Survey finds most U.S. workers would not apply for a job at a company experiencing negative publicity or bad press
Negative publicity not only damages a store’s brand, but also its ability to recruit talent. According to a recent survey by CareerBuilder.com, 71% of U.S. workers would not apply for a job at a company experiencing negative press. Female workers are much more likely not to apply for a post with a company experiencing negative press than their male counterparts, 79% compared with 61%, respectively.
“In today’s 24/7 news cycle and social media world, earning and maintaining a good reputation can be a challenge,” says Rosemary Haefner, chief human resources officer of the employment services website. “It’s easier than ever before for job seekers to research potential employers. Employers that value transparency and take a proactive approach to issues or complaints will have a better chance of securing trust and loyalty and maintaining a positive reputation that can strengthen their recruitment and retention strategies.”
Bad publicity can have serious ripple effects. More than a quarter of employers (26%) say their company has experienced negative publicity, resulting in a hit to their hiring process. Sixty-one percent of those employers report fewer job offers being accepted, fewer candidate referrals from employees and fewer job applications as a result of bad press. Other negative impacts to the business included lower employee morale and a decline in sales.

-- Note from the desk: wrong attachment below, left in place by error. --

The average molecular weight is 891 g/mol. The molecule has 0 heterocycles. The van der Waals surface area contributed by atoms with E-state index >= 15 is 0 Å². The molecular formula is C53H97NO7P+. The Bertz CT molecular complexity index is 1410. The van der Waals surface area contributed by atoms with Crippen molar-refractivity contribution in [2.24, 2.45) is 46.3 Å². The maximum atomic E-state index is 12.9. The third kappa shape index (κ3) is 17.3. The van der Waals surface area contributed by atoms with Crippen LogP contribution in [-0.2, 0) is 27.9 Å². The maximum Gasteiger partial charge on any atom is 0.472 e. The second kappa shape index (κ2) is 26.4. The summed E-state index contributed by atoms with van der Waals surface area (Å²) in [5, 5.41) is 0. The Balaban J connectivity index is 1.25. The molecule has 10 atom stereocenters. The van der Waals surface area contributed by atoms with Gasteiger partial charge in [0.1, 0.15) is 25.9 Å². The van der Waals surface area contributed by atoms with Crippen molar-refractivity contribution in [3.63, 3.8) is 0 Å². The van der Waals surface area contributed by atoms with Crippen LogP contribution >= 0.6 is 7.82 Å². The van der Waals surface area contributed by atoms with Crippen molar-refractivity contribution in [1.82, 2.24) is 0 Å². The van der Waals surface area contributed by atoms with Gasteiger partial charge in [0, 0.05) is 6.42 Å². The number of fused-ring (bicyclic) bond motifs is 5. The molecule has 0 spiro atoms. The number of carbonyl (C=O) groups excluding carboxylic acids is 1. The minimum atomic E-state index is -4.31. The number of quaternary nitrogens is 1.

While bad publicity may turn off candidates from applying, it rarely prompts current workers to leave their jobs. Only 6% of workers left a company because of negative publicity.
While negative news travels faster in our social world, companies should share their positive news to strengthen their company overall. Nearly four in five employers that have experienced positive press have seen beneficial impacts such as:
- Higher morale among employees (42%)
- Employees more likely to share positive things about the company on social channels (36%)
- Boost in sales (36%)
- More job applications (32%)
- More job candidate referrals from employees (22%)
- More job offers being accepted (21%)
- Lower voluntary employee turnover (19%)